PART TWO: THE MEDIEVAL ERA
The fall of Rome reset affairs at sea to more Homeric conditions. Barbarian tribes such as the Angles, Saxons, Wends, Heruli, and Slavs wreaked havoc at sea. Irish pirates, known in low Latin as Scotti, launched the career of St. Patrick by kidnapping him into a life of slavery. The Scotti eventually acquired a kingdom and settled down (relatively speaking) to become the Scots. The Vikings were the exemplars of the Dark Ages sea-marauders. They exploited the weakness of neighboring kingdoms, notably the seemingly invincible Frankish Empire founded by Charlemagne, and in the process made themselves part of the ruling class in Ireland, Scotland, England, France, and Russia.
The Medieval era introduced an ideological element into pillage at sea. The new religions of Christianity and Islam preached a brotherhood of man and frowned on robbing one’s co-religionists. Infidels on the other hand were fair game. With the Muslim conquest of North Africa in the 8th century Moorish raiders began harrying the European coasts. The Muslim corsairs were called Sea-ghazis, a ghazi being a fighter for the faith or jihadi. The Sea-ghazis and their Christian rivals turned the Mediterranean into a free-fire zone.
Piracy was a routine hazard of medieval maritime affairs. The growth of trade attracted pirates, but conditions tended to find equilibrium. Occasionally a colorful outlaw such as Eustace the Monk, who dabbled in black magic, highway robbery, mercenary service, and piracy, achieved a level of fame. But outlaws like Eustace had no lasting effect such as the Scots or Vikings had.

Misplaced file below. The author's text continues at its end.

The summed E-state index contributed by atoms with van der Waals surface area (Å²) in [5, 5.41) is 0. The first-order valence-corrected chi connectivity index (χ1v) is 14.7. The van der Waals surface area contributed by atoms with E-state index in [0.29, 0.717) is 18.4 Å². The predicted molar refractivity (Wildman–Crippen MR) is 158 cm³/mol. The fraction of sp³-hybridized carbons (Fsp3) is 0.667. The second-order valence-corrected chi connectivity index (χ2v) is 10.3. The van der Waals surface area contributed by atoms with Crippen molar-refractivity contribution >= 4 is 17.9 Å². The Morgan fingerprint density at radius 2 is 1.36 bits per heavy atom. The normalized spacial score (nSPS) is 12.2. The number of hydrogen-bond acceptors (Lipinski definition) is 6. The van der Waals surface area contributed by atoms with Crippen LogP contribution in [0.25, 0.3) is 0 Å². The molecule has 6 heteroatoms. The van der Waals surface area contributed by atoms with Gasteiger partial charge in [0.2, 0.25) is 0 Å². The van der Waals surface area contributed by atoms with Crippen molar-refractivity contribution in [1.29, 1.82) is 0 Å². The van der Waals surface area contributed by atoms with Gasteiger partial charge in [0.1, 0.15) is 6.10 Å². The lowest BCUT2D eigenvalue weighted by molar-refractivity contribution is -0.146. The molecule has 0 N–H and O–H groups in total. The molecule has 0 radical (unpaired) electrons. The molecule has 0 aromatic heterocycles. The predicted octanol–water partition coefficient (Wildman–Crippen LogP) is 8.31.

The rise of the Hanseatic League in the Baltic motivated pirate gangs known as the Victual Brothers and the Like-dealers. The Hanse was a trade consortium formed in the 1300s, part Wal-mart, part Mafia racket. The Victual Brothers began, typically enough, as hired swords for the Hanse in a war against Denmark. It is not too surprising that groups like the Victualers tried to carve themselves a piece of the rich Baltic pie with their swords. One of the best known of the Victualers was Klaus Stortebeker, renowned for stealing from the rich and giving to the poor. Stortebeker may have found it expedient to give a bit to the poor, robbing them could hardly have been profitable.
Invasions of piratical barabarians could change history. But most Medieval pirates were background noise in the clamor or European affairs. The collapse of Rome, the rise of the Muslim Caliphate, and the faltering of Charlemagne’s empire all created conditions ripe for massive piracy. The rise of the Hanseatic League created a bonanza for pirates. But in general, the stagnation of trade and the deadlock of feudal warfare meant that piracy remained a constant, but low-level threat. That was to change forever with the discovery of the golden treasures of the Americas.